“It may surprise you to hear a Conservative bemoan the decline of private sector union membership,” Erin O’Toole told captains of industry last year.
But that’s exactly what the Conservative leader did, in a speech to the Canadian Club of Toronto no less. He lamented that where there was once a balance between workers and business, “today, that balance is dangerously disappearing. Too much power is in the hands of corporate and financial elites who have been only too happy to outsource jobs abroad.”
It was a curious line from the leader of a party that has rarely been a friend to organized workers.
But, at the time, that’s all it was: A line. O’Toole had offered no particular course of action on how to remedy the growing imbalance between boss and employee; corporation and worker. And the Conservatives continued to struggle attracting new voters.
That is, until O’Toole unveiled his election platform.
In his beefy campaign document, O’Toole offers a number of clever, innovative and forward-thinking policies that could be a real boon to workers in Canada—from those with strong unions to those who know the precarity of gig labour.
O’Toole’s platform calls for four major things to give workers a voice around corporate governance and economic policy.
- Require that large federally-regulated employers—either those with 1,000 or more employees, or $100 million in annual revenue—have worker representation on their boards of directors
- Provide tax breaks to employers who sell shares to Employee Ownership Trusts
- Amend the Canada Labour Code to give workers a leg up when trying to unionize shops in companies with a history of anti-union activity, especially large multi-nationals
- Give labour unions standing at the Canada International Trade Tribunal to file action against companies
Putting workers on boards is not only a brilliant idea, but it’s been standard policy in Europe for decades—originating in Scandinavia, it has become popular in France, Germany and a number of other countries.
A recent study from the U.K-based Centre for Economic Policy Research found, looking at Germany’s example, three huge benefits for companies and workers alike: One, “capital increases rather than decreases when workers get seats on the board”; two, outsourcing goes dramatically down as firms decide to “produce more in-house rather than buying intermediate inputs from suppliers”; and finally that worker productivity increases.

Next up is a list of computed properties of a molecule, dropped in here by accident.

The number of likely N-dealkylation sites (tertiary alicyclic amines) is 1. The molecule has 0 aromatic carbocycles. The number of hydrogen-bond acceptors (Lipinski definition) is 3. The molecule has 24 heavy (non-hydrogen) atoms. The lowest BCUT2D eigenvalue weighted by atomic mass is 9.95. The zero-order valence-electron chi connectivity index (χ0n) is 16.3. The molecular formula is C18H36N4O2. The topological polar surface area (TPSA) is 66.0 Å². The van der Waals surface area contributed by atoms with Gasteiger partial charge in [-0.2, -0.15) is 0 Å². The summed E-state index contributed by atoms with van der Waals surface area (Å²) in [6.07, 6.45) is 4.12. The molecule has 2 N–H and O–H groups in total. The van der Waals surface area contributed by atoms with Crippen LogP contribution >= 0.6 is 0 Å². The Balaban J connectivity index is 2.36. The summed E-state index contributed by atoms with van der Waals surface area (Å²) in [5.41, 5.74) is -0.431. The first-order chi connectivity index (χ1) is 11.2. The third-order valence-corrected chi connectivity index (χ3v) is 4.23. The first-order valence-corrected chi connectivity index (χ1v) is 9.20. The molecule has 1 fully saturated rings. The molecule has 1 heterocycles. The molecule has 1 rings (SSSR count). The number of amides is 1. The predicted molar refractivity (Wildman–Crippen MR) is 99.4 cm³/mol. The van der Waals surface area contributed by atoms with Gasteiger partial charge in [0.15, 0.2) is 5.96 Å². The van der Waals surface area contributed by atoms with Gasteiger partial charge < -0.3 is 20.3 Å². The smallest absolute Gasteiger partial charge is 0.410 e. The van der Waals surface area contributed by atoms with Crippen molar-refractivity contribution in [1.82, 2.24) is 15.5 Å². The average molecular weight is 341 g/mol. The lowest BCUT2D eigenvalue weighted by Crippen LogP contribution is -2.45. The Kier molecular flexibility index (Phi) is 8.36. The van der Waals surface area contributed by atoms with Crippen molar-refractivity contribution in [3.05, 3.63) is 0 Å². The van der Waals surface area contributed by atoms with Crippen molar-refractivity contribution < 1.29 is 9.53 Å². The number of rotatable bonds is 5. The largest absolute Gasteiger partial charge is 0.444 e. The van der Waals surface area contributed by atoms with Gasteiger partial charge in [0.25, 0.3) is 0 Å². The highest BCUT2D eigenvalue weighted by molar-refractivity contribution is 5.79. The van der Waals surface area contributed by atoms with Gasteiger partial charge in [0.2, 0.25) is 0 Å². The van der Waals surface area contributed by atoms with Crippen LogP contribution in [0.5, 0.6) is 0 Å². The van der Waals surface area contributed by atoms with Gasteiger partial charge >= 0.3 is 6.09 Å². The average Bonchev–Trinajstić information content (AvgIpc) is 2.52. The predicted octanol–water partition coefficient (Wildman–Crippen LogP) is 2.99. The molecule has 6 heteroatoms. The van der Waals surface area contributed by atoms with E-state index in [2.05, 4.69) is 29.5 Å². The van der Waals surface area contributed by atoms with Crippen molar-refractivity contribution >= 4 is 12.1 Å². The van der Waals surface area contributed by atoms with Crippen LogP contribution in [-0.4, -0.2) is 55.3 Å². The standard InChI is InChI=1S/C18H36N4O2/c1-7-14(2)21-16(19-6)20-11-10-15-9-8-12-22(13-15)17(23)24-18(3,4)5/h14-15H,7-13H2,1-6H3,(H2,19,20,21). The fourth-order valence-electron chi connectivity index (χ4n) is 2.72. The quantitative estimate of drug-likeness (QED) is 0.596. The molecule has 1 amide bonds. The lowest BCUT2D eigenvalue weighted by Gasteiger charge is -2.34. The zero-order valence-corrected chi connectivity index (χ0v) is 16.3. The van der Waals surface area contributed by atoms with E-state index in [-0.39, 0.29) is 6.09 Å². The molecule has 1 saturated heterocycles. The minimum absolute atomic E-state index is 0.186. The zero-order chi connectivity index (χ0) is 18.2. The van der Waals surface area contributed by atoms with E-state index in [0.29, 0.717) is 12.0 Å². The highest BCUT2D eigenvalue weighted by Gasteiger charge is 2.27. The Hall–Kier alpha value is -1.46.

Hans Böckler Foundation, a German trade union think tank, boasts similar numbers: From productivity and economic returns, to innovation and job training, workplaces with worker representation on the board—usually referred to as “codetermination”—simply perform better.
Given the federal government only regulates about 18,000 employers—largely in telecommunications, transport, banking and a few other sectors—there are roughly 750,000 workers in the country who could expect to see a direct result of these measures. Even still, it’s a novel idea that could inspire provinces to follow suit.
One measure that may have wider application is the creation of Employee Ownership Trusts—a vehicle for shares in the company, owned by employees. If an employer sells stakes in the company into the trust, they’ll enjoy a break in their capital gains tax. (The Business Development Bank of Canada would help finance the trusts.)
These two levers of employee ownership of corporations are fairly radical in North America. In fact, getting more workers on boards was a core policy plank from erstwhile Democratic presidential hopeful Elizabeth Warren, while the idea of employee corporate ownership trusts was pitched by her rival Bernie Sanders—Vox called it his “most socialist idea yet.” (In fairness to both O’Toole and Sanders, the Conservative wants to incentivize the contributions through tax breaks whereas Sanders wanted to mandate such contributions.)
While it’s not clear exactly how it will take shape, O’Toole’s camp is also proposing measures to help workers in anti-union workplaces. Citing examples of large multinationals, like Walmart and Amazon, firing workers who attempt to unionize, the Conservatives are suggesting they would work with unions to find solutions to help workers organize. While it’s not clear how exactly that would work—Ottawa can’t regulate provincial workplaces—it’s nevertheless an intriguing commitment that could seriously advantage workers who are often most in need of representation and most at risk by asking for it.